I’d been planning this trip since I bought my F.C. Barcelona tickets in November. But really, I’d been dreaming of this since I first became a European football fan at 14.
I haven’t been constantly referring to this as my “religious pilgrimage” for nothing.
The history of F.C. Barcelona is one of my favorite histories in all of sports. The team has served as a symbol of the Catalan people through their struggles since the team’s founding in 1899, living up to the motto of “more than a club” — or “més que un club” in Catalan.
Catalonia is a region in northeast Spain that includes Barcelona and the surrounding area. Nationalists have long been arguing for independence from Spain, and the Catalan people faced intense persecution under dictator Francisco Franco in the Spanish Civil War.
When Catalans were persecuted for speaking their own language under Franco, they spoke it freely in the Camp Nou — Barça’s stadium. The famous El Clásico rivalry between Barcelona and Real Madrid dates back to the era of fascism and the clashing of traditionally Spanish and Catalan identities. This is now as politically charged as ever after the jailing of nine Catalan protesters in October 2019.
These two teams dominate the Spanish first league, La Liga. Madrid is currently in first with 53 points and Barcelona follows closely with 52. The third place team, Getafe F.C., sits 10 points behind.
The colors on Camp Nou’s flags shine red and yellow — senyera — the same as Catalonia’s flag. All the signs list the Catalan language first. The club’s anthem, “Cant Del Barça,” is in Catalan. They are a people unafraid and unashamed, proud of their team and the identity it represents.
The passion of this team has also translated to its success on the pitch over the years. It’s the only European club to have won the treble twice, which includes a European championship, league championship and national cup in the same year
The day I’d been dreaming of was the day I had when I arrived at Camp Nou. It was a sunny afternoon in the high ‘50s, the line to my section’s entrance was nonexistent and Barcelona won over Getafe 2-1.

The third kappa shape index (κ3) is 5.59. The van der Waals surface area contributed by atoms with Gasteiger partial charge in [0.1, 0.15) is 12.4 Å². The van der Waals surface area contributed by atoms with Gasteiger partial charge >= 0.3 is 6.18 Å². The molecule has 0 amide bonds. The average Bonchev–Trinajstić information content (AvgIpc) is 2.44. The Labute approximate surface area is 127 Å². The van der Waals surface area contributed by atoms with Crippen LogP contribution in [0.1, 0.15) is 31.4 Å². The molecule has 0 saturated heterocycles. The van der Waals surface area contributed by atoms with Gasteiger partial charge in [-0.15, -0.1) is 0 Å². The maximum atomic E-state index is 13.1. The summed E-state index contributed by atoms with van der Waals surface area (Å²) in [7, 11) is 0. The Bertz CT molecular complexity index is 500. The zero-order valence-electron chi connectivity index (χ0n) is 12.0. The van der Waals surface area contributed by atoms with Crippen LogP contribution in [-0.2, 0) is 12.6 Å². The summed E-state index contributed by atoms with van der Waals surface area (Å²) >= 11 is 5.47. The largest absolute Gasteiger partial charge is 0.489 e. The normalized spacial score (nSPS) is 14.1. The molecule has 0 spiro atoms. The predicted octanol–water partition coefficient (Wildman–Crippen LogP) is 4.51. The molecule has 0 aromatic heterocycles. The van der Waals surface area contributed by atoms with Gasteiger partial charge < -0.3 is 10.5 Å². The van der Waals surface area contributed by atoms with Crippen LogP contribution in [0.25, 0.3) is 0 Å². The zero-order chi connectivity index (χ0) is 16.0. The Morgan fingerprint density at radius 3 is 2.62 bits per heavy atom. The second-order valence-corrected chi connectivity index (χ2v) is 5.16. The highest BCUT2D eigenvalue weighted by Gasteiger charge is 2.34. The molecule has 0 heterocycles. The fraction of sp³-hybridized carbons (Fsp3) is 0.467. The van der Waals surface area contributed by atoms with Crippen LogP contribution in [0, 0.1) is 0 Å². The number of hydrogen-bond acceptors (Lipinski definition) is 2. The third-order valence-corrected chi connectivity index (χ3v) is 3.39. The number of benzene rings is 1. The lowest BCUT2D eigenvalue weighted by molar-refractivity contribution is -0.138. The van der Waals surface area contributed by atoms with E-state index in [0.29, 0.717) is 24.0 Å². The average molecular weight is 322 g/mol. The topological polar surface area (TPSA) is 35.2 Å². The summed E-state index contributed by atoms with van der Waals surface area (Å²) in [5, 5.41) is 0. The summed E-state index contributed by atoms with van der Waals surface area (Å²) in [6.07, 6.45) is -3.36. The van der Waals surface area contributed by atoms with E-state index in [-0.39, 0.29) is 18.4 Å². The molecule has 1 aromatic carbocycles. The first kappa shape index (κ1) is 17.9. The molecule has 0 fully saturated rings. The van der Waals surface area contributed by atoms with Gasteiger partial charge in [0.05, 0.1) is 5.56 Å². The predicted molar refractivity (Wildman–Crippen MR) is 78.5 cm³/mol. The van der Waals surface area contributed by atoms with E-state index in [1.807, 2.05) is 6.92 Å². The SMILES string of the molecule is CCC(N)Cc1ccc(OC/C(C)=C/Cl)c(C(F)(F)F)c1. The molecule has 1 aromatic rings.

The 90 minutes of playing time were perfectly on par with the rest of the experience. Lionel Messi made stellar passes and seamlessly wove through defenders and Marc Andre Ter Stegen consistently blocked Getafe’s shots. Even though Barça was dominating in possession, the game still kept an exciting pace throughout all 90 minutes.
Barcelona played its classic “tiki taka” style, which includes quick short passes between players with minimal movement. It’s a type of play dating back decades for this team and shows its dedication to the art of soccer. It’s pleasing to the viewer and has equally successful results for the team.
The official fan section down at the front of the stadium was loud enough to be heard even by me, at the very last row on the opposite end. At one point they unrolled multiple large Catalan flags and began loudly cheering until the entire stadium was as well. It was the loudest roar from the fans besides the two goals.
The final whistle blew to announce the win as the sun was setting over the hills on my left and “Cant del Barça” was starting to play through the speakers. I wish I could capture that moment forever. To me, that happiness is what being a football fan has always been about.
When I was 14, I watched a Barcelona game to see Neymar Jr. and Messi, my favorite players from the 2014 World Cup. Since then, I’ve gotten up at 5 a.m. for matches, snuck my laptop out to watch games in class and used up my data to stream in the back of cars on road trips. The 90 minutes of watching this team play beautiful football have been my joy in good times and a beacon of happiness in gloomier ones.
Six years ago, I heard Catalan singing and saw the passionate fans of Camp Nou on my computer screen and thought, “That must be a beautiful feeling.”
I can confirm. It was. It is.